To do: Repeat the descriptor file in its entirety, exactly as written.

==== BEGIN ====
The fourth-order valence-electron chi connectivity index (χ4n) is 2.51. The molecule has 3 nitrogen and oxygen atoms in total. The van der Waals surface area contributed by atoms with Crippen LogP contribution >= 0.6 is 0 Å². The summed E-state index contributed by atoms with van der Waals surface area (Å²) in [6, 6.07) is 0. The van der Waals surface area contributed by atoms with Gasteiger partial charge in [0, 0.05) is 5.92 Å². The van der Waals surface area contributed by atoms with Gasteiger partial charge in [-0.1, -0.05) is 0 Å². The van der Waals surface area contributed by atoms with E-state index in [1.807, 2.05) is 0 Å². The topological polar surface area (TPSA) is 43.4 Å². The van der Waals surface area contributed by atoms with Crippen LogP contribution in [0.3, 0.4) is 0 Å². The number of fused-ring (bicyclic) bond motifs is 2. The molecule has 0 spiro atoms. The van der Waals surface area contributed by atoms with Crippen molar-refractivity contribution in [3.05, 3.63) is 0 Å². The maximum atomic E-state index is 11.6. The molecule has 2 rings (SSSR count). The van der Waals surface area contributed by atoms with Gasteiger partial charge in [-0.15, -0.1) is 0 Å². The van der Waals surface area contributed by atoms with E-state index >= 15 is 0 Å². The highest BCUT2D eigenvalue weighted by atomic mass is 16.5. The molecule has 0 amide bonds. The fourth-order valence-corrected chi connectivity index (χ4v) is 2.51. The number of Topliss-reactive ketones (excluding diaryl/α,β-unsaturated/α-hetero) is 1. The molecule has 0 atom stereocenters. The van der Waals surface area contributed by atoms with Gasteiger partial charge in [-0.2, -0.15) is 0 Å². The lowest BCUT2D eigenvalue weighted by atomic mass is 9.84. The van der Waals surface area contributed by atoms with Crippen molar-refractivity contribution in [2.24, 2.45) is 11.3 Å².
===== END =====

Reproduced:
The fourth-order valence-electron chi connectivity index (χ4n) is 2.51. The molecule has 3 nitrogen and oxygen atoms in total. The van der Waals surface area contributed by atoms with Crippen LogP contribution >= 0.6 is 0 Å². The summed E-state index contributed by atoms with van der Waals surface area (Å²) in [6, 6.07) is 0. The van der Waals surface area contributed by atoms with Gasteiger partial charge in [0, 0.05) is 5.92 Å². The van der Waals surface area contributed by atoms with Gasteiger partial charge in [-0.1, -0.05) is 0 Å². The van der Waals surface area contributed by atoms with E-state index in [1.807, 2.05) is 0 Å². The topological polar surface area (TPSA) is 43.4 Å². The van der Waals surface area contributed by atoms with Crippen LogP contribution in [0.3, 0.4) is 0 Å². The number of fused-ring (bicyclic) bond motifs is 2. The molecule has 0 spiro atoms. The van der Waals surface area contributed by atoms with Crippen molar-refractivity contribution in [3.05, 3.63) is 0 Å². The maximum atomic E-state index is 11.6. The molecule has 2 rings (SSSR count). The van der Waals surface area contributed by atoms with Gasteiger partial charge in [-0.15, -0.1) is 0 Å². The van der Waals surface area contributed by atoms with E-state index >= 15 is 0 Å². The highest BCUT2D eigenvalue weighted by atomic mass is 16.5. The molecule has 0 amide bonds. The fourth-order valence-corrected chi connectivity index (χ4v) is 2.51. The number of Topliss-reactive ketones (excluding diaryl/α,β-unsaturated/α-hetero) is 1. The molecule has 0 atom stereocenters. The van der Waals surface area contributed by atoms with Gasteiger partial charge in [-0.2, -0.15) is 0 Å². The lowest BCUT2D eigenvalue weighted by atomic mass is 9.84. The van der Waals surface area contributed by atoms with Crippen molar-refractivity contribution in [2.24, 2.45) is 11.3 Å².